Posted by Tim Burrell - The Senate Finance Committee has approved an economic stimulus package that does not include an increase in the limits for loans by Fannie Mae and Freddie Mac (commonly called GSE's), and does not include an increase in the limits of the guarantees allowed by the FHA.   The stimulus package passed by the House of Representatives in HR 5140, the Recovery Rebates and Economic Stimulus for the American People Act of 2008,  includes increases in the amount of Fannie Mae and Freddie Mac loans to 125% of the median price for homes in high cost areas, with a cap of $729,750.  The House bill would also allow FHA to guarantee loans up to 125% of the median price in high cost areas, with the same cap.  This increase would be temporary, as it would expire at the end of they year.

Now is the time to contact your Senator and explain the obvious: THE PROBLEM IS REAL ESTATE LOANS, STUPID

The main source of the economic problems, and possible recession, is the lack of availability of real estate financing.  The exotic loans that used to allow a segment of the market to buy homes do not exist any more.  The standards for qualifying for nearly all loans have been raised, a second shrinking of mortgage funding.  With the increase in housing prices in many areas, conventional loans that are limited to $417,000 or less do not allow "regular folks" to buy a home in those areas.

The House bill would allow the limits on the conforming loans that "regular folks" need to go up.  This would allow more people to buy houses in the areas hardest hit by foreclosures.  The National Association of Realtors projects that this increase would prevent about 200,000 foreclosures nationwide.  Decreasing foreclosures would help consumer confidence, not only in the housing market but in the economy in general.

It is hard to imagine any reason for the action by the Senate.  The problem is a sudden decrease in the availability of real estate financing.  Why not deal with that problem by providing a short term increase in that financing?

The House bill would increase the availability of loans, and cost the consumer nothing.  The Sentate is concentrating on giving money from the US Treasury to taxpayers, and proposing amendments to give money to recipients of Social Security, both of which will eventualy cost taxpayers.  The money given to consumers will be used to buy consumer goods at WalMart and Best Buy.  We need something that will allow consumers to buy houses.  Also, the increase in loan limits is temporary, so that it is not a long term authorization which means any potential problems are limited in duration.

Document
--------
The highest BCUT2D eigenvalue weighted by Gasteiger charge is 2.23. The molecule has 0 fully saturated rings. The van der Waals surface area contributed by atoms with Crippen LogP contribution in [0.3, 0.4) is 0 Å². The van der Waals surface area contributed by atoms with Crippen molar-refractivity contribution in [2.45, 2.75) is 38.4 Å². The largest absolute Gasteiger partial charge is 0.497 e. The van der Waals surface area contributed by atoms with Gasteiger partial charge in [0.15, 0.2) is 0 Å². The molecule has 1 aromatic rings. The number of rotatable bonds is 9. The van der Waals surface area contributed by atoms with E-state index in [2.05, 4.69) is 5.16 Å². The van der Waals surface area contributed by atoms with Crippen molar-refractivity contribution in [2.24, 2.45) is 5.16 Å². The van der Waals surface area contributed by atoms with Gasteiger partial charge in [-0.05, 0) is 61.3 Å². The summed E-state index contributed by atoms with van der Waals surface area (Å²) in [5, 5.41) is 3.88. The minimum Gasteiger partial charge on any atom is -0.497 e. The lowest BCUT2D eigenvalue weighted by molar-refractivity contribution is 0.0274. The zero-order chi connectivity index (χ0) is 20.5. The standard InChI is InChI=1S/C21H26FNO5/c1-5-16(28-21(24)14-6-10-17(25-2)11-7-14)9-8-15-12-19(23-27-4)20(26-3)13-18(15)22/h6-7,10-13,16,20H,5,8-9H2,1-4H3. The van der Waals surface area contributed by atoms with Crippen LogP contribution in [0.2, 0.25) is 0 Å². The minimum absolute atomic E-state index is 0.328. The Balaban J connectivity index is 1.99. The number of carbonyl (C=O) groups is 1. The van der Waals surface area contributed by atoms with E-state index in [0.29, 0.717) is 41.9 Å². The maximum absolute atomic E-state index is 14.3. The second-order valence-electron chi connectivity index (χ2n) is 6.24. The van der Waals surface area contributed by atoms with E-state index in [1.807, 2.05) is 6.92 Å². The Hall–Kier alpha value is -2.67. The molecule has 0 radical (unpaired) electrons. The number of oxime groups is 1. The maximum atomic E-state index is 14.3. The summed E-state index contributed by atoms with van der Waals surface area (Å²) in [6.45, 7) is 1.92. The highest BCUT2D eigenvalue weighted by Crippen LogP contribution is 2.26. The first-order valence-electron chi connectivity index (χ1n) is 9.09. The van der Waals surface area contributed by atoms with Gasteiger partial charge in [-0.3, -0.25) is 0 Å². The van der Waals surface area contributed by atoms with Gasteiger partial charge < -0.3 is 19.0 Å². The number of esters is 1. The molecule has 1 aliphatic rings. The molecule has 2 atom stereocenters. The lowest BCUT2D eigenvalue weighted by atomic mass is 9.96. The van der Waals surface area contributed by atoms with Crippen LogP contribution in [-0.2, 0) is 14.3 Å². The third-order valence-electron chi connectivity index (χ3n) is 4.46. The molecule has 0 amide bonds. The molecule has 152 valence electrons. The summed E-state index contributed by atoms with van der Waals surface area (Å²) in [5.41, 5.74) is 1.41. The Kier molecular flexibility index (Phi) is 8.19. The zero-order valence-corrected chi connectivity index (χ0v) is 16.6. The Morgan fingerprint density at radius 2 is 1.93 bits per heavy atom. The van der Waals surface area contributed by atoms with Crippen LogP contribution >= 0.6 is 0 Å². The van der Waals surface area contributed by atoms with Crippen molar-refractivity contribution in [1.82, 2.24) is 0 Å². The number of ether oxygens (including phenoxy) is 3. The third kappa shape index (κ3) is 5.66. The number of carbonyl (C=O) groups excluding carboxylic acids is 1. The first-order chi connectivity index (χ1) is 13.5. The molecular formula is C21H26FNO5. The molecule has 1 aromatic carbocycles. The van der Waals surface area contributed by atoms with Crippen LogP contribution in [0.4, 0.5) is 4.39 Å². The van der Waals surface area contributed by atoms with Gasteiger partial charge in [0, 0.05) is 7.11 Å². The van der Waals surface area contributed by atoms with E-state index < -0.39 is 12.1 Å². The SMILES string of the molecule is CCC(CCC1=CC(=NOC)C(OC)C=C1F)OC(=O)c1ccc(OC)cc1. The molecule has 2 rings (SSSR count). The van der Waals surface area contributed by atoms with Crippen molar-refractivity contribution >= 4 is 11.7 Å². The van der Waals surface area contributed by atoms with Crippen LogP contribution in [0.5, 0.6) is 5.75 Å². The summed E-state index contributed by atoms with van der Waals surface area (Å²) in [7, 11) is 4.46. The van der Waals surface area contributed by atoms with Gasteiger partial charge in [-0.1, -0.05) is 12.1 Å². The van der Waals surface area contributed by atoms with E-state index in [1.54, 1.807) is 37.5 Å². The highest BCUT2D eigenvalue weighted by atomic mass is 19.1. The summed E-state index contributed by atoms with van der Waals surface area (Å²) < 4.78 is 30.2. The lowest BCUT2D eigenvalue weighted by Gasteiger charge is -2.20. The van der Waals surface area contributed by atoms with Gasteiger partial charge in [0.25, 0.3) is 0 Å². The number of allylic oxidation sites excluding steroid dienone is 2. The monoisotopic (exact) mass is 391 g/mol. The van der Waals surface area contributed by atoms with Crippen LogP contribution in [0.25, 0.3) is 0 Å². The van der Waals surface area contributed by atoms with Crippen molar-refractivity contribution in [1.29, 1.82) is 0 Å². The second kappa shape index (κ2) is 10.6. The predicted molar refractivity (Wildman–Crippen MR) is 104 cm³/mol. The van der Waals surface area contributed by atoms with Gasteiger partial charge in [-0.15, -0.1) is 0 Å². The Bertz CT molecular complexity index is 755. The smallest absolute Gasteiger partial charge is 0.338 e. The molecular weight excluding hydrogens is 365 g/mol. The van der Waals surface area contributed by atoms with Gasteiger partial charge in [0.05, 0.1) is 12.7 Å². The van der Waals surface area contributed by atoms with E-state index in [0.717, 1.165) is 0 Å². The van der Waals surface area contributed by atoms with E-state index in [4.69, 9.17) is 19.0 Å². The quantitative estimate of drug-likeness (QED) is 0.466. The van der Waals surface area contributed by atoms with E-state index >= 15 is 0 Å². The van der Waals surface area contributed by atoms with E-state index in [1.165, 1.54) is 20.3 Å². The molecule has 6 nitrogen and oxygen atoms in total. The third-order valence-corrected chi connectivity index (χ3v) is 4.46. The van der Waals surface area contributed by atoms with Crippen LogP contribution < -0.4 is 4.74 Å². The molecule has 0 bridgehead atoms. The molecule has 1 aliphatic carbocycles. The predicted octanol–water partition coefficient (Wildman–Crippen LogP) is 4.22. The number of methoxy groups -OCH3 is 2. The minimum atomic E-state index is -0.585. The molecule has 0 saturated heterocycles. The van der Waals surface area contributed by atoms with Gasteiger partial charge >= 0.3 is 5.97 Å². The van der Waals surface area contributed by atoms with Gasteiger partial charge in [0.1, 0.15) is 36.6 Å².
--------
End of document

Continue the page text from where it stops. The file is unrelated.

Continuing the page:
This difference between the House of Representatives and the Senate gives you a better appreciation for our form of government.  The Founding Fathers wanted to have a body in the legislature that was more in touch with the people, and they created the House of Representatives.  The Senate has only two members from each state, and focuses on larger pictures, but is less in touch with what is happening with "regular folks".

The National Association of Realtors is making an effort to have Realtors contact Senators to point out this mistake.   It would be even more important for consumers who are not Realtors to contact their Senators, so that the national importance of this mistake is felt, and the Senators cannot dismiss this as a self serving effort by Realtors.

This increase in the conforming loan limits is not as important to Raleigh real estate, and all of the real estate in the Triangle.  A loan of $417,000 will buy more than the average home in this area.  But increasing these limits will allow more people to buy the more expensive Raleigh real estate and Cary homes, and move into a Chapel Hill house.  More importantly, this increase will help the areas in the United States that have large amounts of foreclosures.  Decreasing foreclosures will be good for the entire economy, which will help our area.

Please contact your Senator and ask the Senate to face the problem head on.  Since the problem is a decrease in real estate financing, provide a temporary increase in that financing.